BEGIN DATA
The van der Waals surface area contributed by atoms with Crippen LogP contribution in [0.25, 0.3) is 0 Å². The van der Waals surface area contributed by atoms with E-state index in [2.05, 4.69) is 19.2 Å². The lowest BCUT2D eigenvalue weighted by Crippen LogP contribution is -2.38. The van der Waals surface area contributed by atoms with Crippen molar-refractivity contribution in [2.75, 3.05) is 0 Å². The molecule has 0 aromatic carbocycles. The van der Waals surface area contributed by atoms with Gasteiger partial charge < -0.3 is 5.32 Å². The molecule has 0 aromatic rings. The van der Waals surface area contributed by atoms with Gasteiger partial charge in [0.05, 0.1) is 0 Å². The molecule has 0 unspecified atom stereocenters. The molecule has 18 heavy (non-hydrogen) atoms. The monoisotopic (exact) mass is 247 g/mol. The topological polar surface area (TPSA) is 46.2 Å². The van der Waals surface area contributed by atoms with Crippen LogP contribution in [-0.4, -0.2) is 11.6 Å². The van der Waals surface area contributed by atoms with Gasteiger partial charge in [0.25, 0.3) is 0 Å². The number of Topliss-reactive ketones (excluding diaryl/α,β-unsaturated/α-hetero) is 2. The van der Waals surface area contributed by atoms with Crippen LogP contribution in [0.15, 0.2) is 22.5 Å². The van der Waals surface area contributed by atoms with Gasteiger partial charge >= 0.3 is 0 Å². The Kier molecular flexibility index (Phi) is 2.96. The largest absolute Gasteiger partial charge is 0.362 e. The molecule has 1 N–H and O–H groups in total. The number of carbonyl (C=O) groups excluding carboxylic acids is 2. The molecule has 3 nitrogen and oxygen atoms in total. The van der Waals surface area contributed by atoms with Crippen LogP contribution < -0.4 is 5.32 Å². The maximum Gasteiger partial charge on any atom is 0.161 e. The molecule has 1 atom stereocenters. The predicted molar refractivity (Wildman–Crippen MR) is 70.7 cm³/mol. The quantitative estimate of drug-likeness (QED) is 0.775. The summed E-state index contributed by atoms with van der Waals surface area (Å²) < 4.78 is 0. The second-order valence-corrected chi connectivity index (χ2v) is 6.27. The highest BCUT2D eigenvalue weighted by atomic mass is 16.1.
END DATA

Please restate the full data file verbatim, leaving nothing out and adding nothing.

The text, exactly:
The van der Waals surface area contributed by atoms with Crippen LogP contribution in [0.25, 0.3) is 0 Å². The van der Waals surface area contributed by atoms with E-state index in [2.05, 4.69) is 19.2 Å². The lowest BCUT2D eigenvalue weighted by Crippen LogP contribution is -2.38. The van der Waals surface area contributed by atoms with Crippen molar-refractivity contribution in [2.75, 3.05) is 0 Å². The molecule has 0 aromatic carbocycles. The van der Waals surface area contributed by atoms with Gasteiger partial charge < -0.3 is 5.32 Å². The molecule has 0 aromatic rings. The van der Waals surface area contributed by atoms with Gasteiger partial charge in [0.05, 0.1) is 0 Å². The molecule has 0 unspecified atom stereocenters. The molecule has 18 heavy (non-hydrogen) atoms. The monoisotopic (exact) mass is 247 g/mol. The topological polar surface area (TPSA) is 46.2 Å². The van der Waals surface area contributed by atoms with Crippen LogP contribution in [-0.4, -0.2) is 11.6 Å². The van der Waals surface area contributed by atoms with Gasteiger partial charge in [0.25, 0.3) is 0 Å². The number of Topliss-reactive ketones (excluding diaryl/α,β-unsaturated/α-hetero) is 2. The van der Waals surface area contributed by atoms with Crippen LogP contribution in [0.15, 0.2) is 22.5 Å². The van der Waals surface area contributed by atoms with Gasteiger partial charge >= 0.3 is 0 Å². The Kier molecular flexibility index (Phi) is 2.96. The largest absolute Gasteiger partial charge is 0.362 e. The molecule has 1 N–H and O–H groups in total. The number of carbonyl (C=O) groups excluding carboxylic acids is 2. The molecule has 3 nitrogen and oxygen atoms in total. The van der Waals surface area contributed by atoms with Crippen LogP contribution < -0.4 is 5.32 Å². The maximum Gasteiger partial charge on any atom is 0.161 e. The molecule has 1 atom stereocenters. The predicted molar refractivity (Wildman–Crippen MR) is 70.7 cm³/mol. The quantitative estimate of drug-likeness (QED) is 0.775. The summed E-state index contributed by atoms with van der Waals surface area (Å²) < 4.78 is 0. The second-order valence-corrected chi connectivity index (χ2v) is 6.27. The highest BCUT2D eigenvalue weighted by atomic mass is 16.1.